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Director Strategy - Global Consulting

Salary:

Bonus, Benefits,

Location:

Dublin

Market

Financial Services

Job Discipline

Project & Programme Management

Change Management

PMO

Industry

FinTech

Professional Services

Salary

£100,000 - £125,000

Qualification

Part qualified

Contract Type:

Permanent

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Director Strategy - Global Consulting - Dublin Exceptional Potential Global Client base.

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MFGSDD12

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28/01/21

Matthew Fitzpatrick

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Matthew Fitzpatrick
Matthew Fitzpatrick

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Matthew Fitzpatrick
Find out more
Corporate Finance Senior Analyst

Salary:

€45,000 - €60,000 per annum + Benefits, Bonus

Location:

Dublin

Market

Financial Services

Professional Services

Job Discipline

M&A

Industry

Professional Services

Salary

£50,000 - £60,000

Qualification

Fully qualified

Part qualified

Contract Type:

Permanent

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Corporate Finance Senior Analyst - Infrastructure & Government

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MFCA3211

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28/01/21

Matthew Fitzpatrick

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Matthew Fitzpatrick
Matthew Fitzpatrick

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Matthew Fitzpatrick
Find out more
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posts

My articles

Ireland - an attractive option for professionals in a post pandemic and post Brexit world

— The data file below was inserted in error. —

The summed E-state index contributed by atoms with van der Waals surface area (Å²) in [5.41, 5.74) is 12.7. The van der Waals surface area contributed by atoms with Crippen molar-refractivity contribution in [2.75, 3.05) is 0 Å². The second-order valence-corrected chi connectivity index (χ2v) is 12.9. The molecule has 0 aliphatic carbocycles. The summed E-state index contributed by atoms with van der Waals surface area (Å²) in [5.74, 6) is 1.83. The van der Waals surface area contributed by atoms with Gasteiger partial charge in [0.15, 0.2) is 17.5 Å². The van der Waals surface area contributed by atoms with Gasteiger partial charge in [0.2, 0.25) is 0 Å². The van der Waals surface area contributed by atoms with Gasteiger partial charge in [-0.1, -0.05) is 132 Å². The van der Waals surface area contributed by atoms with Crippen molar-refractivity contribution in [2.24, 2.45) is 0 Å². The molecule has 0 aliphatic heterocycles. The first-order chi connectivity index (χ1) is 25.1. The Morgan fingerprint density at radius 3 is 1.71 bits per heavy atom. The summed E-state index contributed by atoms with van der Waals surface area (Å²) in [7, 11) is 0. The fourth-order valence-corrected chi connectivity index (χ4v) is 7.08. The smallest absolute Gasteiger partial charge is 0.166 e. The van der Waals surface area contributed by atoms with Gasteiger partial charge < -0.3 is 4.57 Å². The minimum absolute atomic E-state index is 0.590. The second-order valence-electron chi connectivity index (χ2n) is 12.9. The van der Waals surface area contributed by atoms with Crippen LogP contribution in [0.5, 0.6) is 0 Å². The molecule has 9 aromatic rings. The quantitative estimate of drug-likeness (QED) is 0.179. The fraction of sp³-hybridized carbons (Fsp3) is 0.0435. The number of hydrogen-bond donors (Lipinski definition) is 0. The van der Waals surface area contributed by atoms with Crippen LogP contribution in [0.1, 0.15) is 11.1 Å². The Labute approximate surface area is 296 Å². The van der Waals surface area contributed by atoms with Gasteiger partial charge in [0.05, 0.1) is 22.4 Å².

Ireland - an attractive option for professionals in a post pandemic and post Brexit world

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Finance & Accounting

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General

16/11/20

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According to the Economic Survey of Ireland, released by the OECD (Organisation for Economic Co-operation and Development) in Feb 2020:  The country is well positioned to take advantage of the opportunities presented by technological change, though there are various challenges that need to be carefully navigated. ” This outlook is positive, and my initial thought is we will certainly put the above to the test!While I appreciate that large swathes of the domestic market have been extremely challenged, I have been pleasantly surprised and impressed by how well the professional labour market has adapted to the changing workforce landscape in Ireland. Embracing working from home, increased productivity and looking for genuine growth opportunities are all the hallmarks of a functioning and performing economy.Since September 2020, there has been very encouraging signs across certain sectors here in Ireland, namely Tech, ICT, pharma and consulting, as well as the bellwethers of this pandemic – FMCG, logistics and online retail.  Our job opportunity statistics are indicating that there is pent up demand in terms of hiring strong finance, consulting and technology professionals, with companies keen to “get a move on”.There is however, a continued lack of available professionals, which is unusual in a recession or as David McWilliams of The Irish Times has coined it - “pandession”. With the above in mind, there is ample opportunity for those with specific skill sets across finance, consulting and technology in the Irish market, where there is the reluctance to move roles in the current economic climate, and understandably so.As the advent of Brexit draws ever closer, those across the British isles may find exactly what they are seeking in Ireland as the Irish Protocol predicts a rebounding economy in 2021/2022. Relocating or returning to Ireland is already proving an attractive option for international and UK professionals living in a post pandemic and post Brexit Britain!For further updates on the Irish market feel free to get in touch with myself, or visit the Marks Sattin Ireland homepage to browse opportunities in Ireland.